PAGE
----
This research study from New Zealand concerns the use of collaborative problem-solving in relation to child and adolescent psychiatric inpatient units . Collaborative problem-solving is championed by Think:Kids (based at Massachusetts General Hospital, Department of Psychiatry) who say:
“As applied to challenging kids, the model sets forth two major tenets: first, that these challenges are best understood as the byproduct of lagging thinking skills (rather than, for example, as attention-seeking, manipulative, limit-testing, or a sign of poor motivation); and second, that these challenges are best addressed by teaching children the skills they lack (rather than through reward and punishment programs and intensive imposition of adult will).”
The research study abstract says:
“Objective: The aim of this study was to determine whether implementation of a collaborative problem-solving approach would be associated with a decrease in seclusion and restraint in a child and adolescent inpatient unit.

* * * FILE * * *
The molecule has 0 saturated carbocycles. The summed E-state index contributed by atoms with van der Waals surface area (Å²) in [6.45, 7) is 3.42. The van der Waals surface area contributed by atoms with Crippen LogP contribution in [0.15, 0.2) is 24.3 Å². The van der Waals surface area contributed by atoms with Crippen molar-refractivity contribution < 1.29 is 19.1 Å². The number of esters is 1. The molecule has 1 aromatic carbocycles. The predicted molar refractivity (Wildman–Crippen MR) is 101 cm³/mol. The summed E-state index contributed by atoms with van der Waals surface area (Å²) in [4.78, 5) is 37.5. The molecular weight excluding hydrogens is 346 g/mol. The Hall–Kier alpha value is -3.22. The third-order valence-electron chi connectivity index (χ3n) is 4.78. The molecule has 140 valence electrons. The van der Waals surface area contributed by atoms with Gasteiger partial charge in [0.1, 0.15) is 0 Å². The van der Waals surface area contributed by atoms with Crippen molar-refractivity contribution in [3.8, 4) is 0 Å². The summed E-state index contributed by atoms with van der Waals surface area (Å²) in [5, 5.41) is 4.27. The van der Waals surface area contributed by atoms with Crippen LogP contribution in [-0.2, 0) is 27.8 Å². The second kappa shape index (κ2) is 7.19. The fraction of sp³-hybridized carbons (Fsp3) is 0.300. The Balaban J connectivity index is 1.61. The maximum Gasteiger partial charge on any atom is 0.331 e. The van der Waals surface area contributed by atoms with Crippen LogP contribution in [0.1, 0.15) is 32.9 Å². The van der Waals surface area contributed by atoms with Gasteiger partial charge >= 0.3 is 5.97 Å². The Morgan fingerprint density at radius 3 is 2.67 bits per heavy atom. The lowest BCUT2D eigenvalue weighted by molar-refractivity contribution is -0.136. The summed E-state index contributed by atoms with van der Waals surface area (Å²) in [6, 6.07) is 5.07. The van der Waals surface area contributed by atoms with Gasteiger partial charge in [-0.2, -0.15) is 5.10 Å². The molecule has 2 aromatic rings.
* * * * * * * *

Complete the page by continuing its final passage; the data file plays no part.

Method: A collaborative problem-solving (CPS) approach was implemented. Seclusion and restraint, length of treatment, clinician- and patient/parent-rated outcomes and staff utility and acceptability were surveyed pre and post implementation.
Results: The number of restrictive events significantly decreased, including full restraint, partial restraint and seclusion. Length of treatment and routine clinician-rated outcome measures remained consistent. Patient or parent-rated outcomes showed greater reduction post implementation. Despite some initial scepticism, the staff found this approach useful.
Conclusions: A CPS approach was successfully implemented, and in this naturalistic study was associated with a significant decrease in seclusions and restraints.”
You can find out more from here.